More than 1,400 high school juniors and seniors from Charles County Public Schools attended the annual college fair Monday, Sept. 18, at North Point High School.
Representatives of more than 130 colleges and universities, including those from Historically Black Colleges and Universities (HBCU), set up shop in the gym to tout the virtues of their respective schools while fielding questions from potential students.
“They ask about safety and what there is to do on campus,” said Jenna Hook, an admissions counselor for Salisbury University, her alma mater where she received a bachelor’s degree in 2014 and her master’s in 2016. “A lot of them are interested to hear they can have a car on campus from their first day.”
While plenty of college information is only a Google search away for most students, nothing beats the one-on-one, face-to-face interaction provided by the College Fair.
“You actually get to talk to people and learn more from their point of view,” said Kayla Gassama, a North Point senior who wants to study nursing at Towson University. “You hear what they think of their school.”
Along with representatives from the branches of the U.S. military, admissions staff from schools in Maryland, Alabama, California, Connecticut, Delaware, Florida, Georgia, Missouri, New Jersey, New York, North Carolina, Ohio, Pennsylvania, Rhode Island, South Carolina and West Virginia spoke with students about academics, athletics and campus life. If a student wanted to learn more, they left their contact information with a representative.
Students could visit the fair during the school day, or come by in the evening from 6 to 8 p.m. with their parents. About 1,100 people attended the evening session which included two financial aid presentations.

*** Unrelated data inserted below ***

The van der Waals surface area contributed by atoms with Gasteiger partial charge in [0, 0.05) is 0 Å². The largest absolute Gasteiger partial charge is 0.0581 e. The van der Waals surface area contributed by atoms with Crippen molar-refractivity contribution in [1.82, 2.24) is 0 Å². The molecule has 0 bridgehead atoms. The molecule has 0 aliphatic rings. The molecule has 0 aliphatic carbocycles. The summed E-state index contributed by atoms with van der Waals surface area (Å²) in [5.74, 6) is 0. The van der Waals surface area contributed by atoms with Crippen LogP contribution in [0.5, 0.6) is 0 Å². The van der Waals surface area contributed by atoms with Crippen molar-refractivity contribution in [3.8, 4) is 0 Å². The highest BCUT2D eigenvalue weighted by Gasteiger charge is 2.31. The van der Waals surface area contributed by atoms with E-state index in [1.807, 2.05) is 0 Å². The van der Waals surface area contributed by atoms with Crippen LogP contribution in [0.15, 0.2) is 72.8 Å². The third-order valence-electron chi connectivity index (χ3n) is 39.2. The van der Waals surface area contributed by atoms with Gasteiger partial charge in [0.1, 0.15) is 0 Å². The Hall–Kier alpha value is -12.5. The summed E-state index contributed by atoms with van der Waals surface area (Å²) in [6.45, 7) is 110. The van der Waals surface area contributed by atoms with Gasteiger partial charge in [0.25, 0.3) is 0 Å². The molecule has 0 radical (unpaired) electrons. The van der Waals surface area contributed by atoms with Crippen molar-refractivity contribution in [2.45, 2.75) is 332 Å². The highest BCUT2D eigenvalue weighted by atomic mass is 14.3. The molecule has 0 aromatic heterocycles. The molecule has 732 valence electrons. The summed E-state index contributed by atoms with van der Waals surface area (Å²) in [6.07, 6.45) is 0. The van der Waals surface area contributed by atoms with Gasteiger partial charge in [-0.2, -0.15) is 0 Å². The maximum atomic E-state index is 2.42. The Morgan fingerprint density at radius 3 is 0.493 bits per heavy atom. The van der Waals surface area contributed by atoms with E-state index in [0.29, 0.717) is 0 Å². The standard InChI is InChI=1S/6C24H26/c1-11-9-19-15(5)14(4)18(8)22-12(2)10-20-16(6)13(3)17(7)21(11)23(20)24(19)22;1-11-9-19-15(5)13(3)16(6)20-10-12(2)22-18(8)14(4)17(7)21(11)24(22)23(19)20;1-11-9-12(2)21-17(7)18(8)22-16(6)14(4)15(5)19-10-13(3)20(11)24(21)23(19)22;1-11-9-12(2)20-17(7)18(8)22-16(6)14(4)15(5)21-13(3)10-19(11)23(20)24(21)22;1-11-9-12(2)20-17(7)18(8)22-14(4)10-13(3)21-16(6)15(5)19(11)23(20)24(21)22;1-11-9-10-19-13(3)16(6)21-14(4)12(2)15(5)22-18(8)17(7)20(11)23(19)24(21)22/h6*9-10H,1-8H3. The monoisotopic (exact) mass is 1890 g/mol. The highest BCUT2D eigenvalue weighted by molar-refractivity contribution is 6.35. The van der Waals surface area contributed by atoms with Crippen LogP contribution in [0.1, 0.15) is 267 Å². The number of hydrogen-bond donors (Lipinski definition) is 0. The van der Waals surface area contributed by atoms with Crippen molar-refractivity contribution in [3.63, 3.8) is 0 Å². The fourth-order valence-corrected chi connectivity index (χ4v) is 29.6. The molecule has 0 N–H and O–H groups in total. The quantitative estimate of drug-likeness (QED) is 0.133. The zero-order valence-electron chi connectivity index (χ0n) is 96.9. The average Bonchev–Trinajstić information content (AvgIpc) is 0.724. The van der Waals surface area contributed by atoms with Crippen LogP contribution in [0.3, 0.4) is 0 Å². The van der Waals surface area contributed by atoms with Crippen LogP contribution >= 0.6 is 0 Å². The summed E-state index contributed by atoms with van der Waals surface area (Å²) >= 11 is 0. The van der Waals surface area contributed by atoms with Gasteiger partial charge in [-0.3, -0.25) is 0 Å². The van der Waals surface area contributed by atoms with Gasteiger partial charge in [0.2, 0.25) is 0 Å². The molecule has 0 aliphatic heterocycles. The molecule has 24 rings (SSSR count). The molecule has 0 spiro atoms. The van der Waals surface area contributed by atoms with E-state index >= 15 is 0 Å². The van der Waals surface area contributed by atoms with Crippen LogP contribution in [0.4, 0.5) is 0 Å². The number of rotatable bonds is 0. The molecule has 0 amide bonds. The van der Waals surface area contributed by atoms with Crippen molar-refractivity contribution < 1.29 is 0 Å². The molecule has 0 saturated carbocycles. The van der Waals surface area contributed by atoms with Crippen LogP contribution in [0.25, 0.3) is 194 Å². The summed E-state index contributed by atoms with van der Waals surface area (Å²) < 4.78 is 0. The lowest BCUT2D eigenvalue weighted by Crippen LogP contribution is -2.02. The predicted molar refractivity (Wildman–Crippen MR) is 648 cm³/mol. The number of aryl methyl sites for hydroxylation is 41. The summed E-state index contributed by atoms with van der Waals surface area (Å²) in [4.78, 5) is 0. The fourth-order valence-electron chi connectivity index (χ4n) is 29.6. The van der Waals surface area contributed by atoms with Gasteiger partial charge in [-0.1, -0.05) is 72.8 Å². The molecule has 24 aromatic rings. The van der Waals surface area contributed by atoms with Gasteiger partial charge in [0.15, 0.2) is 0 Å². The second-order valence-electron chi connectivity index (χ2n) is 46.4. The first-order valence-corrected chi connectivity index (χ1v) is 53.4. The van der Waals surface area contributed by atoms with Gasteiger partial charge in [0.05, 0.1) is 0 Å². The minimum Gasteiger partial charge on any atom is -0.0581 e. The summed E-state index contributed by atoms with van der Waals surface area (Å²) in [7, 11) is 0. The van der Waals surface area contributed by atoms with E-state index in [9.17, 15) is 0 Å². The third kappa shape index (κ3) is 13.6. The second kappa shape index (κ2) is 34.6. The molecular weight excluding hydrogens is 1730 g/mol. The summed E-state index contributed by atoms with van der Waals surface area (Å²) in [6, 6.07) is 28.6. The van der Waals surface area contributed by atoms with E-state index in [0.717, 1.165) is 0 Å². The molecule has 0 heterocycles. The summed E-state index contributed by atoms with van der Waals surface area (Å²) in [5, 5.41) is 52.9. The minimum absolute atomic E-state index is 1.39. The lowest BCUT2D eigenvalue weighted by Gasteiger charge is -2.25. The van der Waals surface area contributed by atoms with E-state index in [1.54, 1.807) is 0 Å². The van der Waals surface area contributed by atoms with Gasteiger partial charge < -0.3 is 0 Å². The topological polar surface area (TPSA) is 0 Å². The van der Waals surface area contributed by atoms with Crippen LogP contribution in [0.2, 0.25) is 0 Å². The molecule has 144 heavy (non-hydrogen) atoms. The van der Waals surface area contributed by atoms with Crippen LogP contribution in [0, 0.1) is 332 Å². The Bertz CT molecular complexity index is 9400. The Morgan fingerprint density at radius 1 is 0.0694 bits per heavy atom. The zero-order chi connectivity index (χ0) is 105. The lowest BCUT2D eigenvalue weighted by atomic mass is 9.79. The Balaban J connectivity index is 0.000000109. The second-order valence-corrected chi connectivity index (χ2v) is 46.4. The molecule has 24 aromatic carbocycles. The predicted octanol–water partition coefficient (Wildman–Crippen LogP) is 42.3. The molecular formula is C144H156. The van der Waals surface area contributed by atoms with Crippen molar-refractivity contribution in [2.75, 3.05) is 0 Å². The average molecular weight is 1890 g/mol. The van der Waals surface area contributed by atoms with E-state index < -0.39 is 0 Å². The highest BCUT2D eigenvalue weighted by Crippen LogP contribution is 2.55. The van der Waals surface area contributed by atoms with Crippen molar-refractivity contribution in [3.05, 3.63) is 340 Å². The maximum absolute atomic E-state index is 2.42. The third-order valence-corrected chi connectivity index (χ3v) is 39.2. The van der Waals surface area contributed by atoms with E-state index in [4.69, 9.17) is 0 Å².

The College Fair is one way for students to learn about the next step in their education. It’s an opportunity for students to gather applications and see if a school would be a good fit for them and their course of study. There are other supports in place for the college-bound. Each high school has a college and career advisor who is focused on helping students plot out the course they will take after graduation. College admission representatives also set up appointments to drop by high schools to share more information, and from Oct. 23 to 27, College Application Week will ensure every senior completes an application to the College of Southern Maryland.
Financial aid presentations are scheduled to be held in each of the county’s seven high schools in October. Parents and students are welcome to attend any session, regardless of the school a student attends.
North Point and St. Charles high schools will hold presentations on Oct. 5 at 6:30 p.m. Westlake High School will host a presentation on Oct. 12 at 6:30 p.m. On Oct. 18 at 6:30 p.m., a presentation is Oct. 18 at 6:30 p.m. at Thomas Stone High School; La Plata High School will have one at 6 p.m. Oct. 24; and a final one will be 6 p.m. Oct. 25 at Henry E. Lackey High School.
Charles County Public Schools provides 26,400 students in grades prekindergarten through 12 with an academically challenging education. Located in Southern Maryland, Charles County Public Schools has 36 schools that offer a technologically advanced, progressive and high quality education that builds character, equips for leadership and prepares students for life, careers and higher education.
The Charles County public school system does not discriminate on the basis of race, color, religion, national origin, sex, sexual orientation, gender identity, age or disability in its programs, activities or employment practices. For inquiries, please contact Patricia Vaira, Title IX/ADA/Section 504 Coordinator (students) or Marvin L. Jones, Title IX/ADA/Section 504 coordinator (employees/ adults), at Charles County Public Schools, Jesse L. Starkey Administration Building, P.O. Box 2770, La Plata, MD 20646; 301-932-6610/301-870-3814. For special accommodations call 301-934-7230 or TDD 1-800-735-2258 two weeks prior to the event.